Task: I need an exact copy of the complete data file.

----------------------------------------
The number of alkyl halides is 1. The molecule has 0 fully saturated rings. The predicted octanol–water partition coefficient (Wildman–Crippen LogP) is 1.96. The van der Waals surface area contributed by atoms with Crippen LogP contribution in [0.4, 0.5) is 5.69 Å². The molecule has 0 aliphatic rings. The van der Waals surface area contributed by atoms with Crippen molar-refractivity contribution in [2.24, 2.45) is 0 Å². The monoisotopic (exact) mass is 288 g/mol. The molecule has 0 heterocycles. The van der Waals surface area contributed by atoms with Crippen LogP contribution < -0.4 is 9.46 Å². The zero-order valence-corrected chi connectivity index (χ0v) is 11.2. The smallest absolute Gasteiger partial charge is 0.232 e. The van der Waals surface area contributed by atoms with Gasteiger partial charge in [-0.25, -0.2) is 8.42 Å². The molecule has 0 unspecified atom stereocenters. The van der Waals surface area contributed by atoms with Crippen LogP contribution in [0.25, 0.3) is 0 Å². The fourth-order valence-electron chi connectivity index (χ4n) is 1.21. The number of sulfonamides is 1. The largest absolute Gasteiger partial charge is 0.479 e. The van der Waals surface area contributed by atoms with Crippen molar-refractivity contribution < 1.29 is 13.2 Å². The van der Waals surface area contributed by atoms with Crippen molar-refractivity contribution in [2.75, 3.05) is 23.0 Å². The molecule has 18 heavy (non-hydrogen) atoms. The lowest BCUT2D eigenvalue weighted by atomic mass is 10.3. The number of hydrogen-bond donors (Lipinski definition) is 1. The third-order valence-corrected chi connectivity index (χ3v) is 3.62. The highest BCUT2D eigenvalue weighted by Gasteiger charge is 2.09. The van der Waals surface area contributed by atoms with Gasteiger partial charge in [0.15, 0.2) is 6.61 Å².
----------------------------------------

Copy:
The number of alkyl halides is 1. The molecule has 0 fully saturated rings. The predicted octanol–water partition coefficient (Wildman–Crippen LogP) is 1.96. The van der Waals surface area contributed by atoms with Crippen LogP contribution in [0.4, 0.5) is 5.69 Å². The molecule has 0 aliphatic rings. The van der Waals surface area contributed by atoms with Crippen molar-refractivity contribution in [2.24, 2.45) is 0 Å². The monoisotopic (exact) mass is 288 g/mol. The molecule has 0 heterocycles. The van der Waals surface area contributed by atoms with Crippen LogP contribution < -0.4 is 9.46 Å². The zero-order valence-corrected chi connectivity index (χ0v) is 11.2. The smallest absolute Gasteiger partial charge is 0.232 e. The van der Waals surface area contributed by atoms with Gasteiger partial charge in [-0.25, -0.2) is 8.42 Å². The molecule has 0 unspecified atom stereocenters. The van der Waals surface area contributed by atoms with Crippen LogP contribution in [0.25, 0.3) is 0 Å². The fourth-order valence-electron chi connectivity index (χ4n) is 1.21. The number of sulfonamides is 1. The largest absolute Gasteiger partial charge is 0.479 e. The van der Waals surface area contributed by atoms with Crippen molar-refractivity contribution < 1.29 is 13.2 Å². The van der Waals surface area contributed by atoms with Crippen molar-refractivity contribution in [2.75, 3.05) is 23.0 Å². The molecule has 18 heavy (non-hydrogen) atoms. The lowest BCUT2D eigenvalue weighted by atomic mass is 10.3. The number of hydrogen-bond donors (Lipinski definition) is 1. The third-order valence-corrected chi connectivity index (χ3v) is 3.62. The highest BCUT2D eigenvalue weighted by Gasteiger charge is 2.09. The van der Waals surface area contributed by atoms with Gasteiger partial charge in [0.15, 0.2) is 6.61 Å².